Should you rotate keys?
Some standards require you to periodically rotate your keys, or to decrypt encrypted data with the old key and then reencrypt it with a new key. The current version of the PCI DSS, requires this, for example. At the IEEE Key Management Summit last week, there was some discussion of whether or not rotating keys even makes sense these days.
Those arguing that rotating keys is unnecessary claimed that the desire to rotate keys is essentially a holdover from the days when the only standardized encryption algorithm was DES. DES has a fairly weak key – only 56 bits of key are actually used in the DES encryption algorithm. This means that defeating DES is feasible for an attacker with a relatively modest budget. In 1999, for example, the EFF built the DES Cracker, a special-purpose computer that can recover any DES key in just a few days of computation, for only $250,000. Against adversaries able to do this, rotating keys frequently may make sense.
On the other hand, a 128-bit AES key is much more secure than a 56-bit DES key. It’s probably infeasible for even the richest national governments to build a special-purpose computer that can recover a 128-bit AES key in anything less than millions of years. For all practical purposes, adversaries can’t beat AES.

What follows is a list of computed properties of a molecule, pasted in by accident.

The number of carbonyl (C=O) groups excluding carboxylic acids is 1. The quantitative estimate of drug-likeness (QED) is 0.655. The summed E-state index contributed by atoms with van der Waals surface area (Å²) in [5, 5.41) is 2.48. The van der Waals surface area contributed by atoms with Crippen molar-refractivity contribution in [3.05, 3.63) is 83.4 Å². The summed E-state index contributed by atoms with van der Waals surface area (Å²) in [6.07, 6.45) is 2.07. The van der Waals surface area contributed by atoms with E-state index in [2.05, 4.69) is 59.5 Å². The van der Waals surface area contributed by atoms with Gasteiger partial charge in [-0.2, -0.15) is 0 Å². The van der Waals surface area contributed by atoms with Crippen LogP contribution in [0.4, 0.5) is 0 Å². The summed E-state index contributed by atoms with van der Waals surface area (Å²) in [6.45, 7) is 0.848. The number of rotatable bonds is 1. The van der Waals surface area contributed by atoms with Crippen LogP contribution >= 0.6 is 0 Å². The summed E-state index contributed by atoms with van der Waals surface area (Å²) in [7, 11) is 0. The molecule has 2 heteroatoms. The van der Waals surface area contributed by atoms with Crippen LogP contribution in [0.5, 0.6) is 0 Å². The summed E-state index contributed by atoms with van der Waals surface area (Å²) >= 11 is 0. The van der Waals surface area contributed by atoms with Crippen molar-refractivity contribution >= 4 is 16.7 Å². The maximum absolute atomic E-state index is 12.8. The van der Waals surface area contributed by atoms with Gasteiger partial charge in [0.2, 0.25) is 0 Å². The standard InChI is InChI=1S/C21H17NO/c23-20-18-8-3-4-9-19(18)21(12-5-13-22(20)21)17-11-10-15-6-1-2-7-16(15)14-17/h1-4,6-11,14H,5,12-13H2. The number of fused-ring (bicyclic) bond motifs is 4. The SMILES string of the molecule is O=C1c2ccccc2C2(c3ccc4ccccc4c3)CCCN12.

If you periodically rotate your AES keys, there is a chance of some sort of problem happening every time that you decrypt and reencrypt your data. Maybe the hardware module that you use to do the encryption will fail. Maybe some sort of catastrophic error will occur in your key management system and you’ll end up cryptographically shredding your data instead of protecting it. The chances of this happening may be small, but they’re probably much greater than the chances of an adversary beating AES. This means that rotating AES keys may actually cause a greater exposure to risk than not rotating them does.
But just because an adversary can’t beat AES doesn’t mean that they can’t beat the key management system that creates and manages AES keys. So it might be the case that a more reasonable comparison is between an adversary’s ability to beat a key management system and the chances of the same key management system causing a severe problem due to an unexpected failure of some sort. In this case, it’s not clear which alternative offers the lowest risk. Key management technology and the products that implement it are still relatively new, so it may take a while to get enough data to say much about which alternative is really better. Until then, it’s probably still a good idea to rotate keys regularly.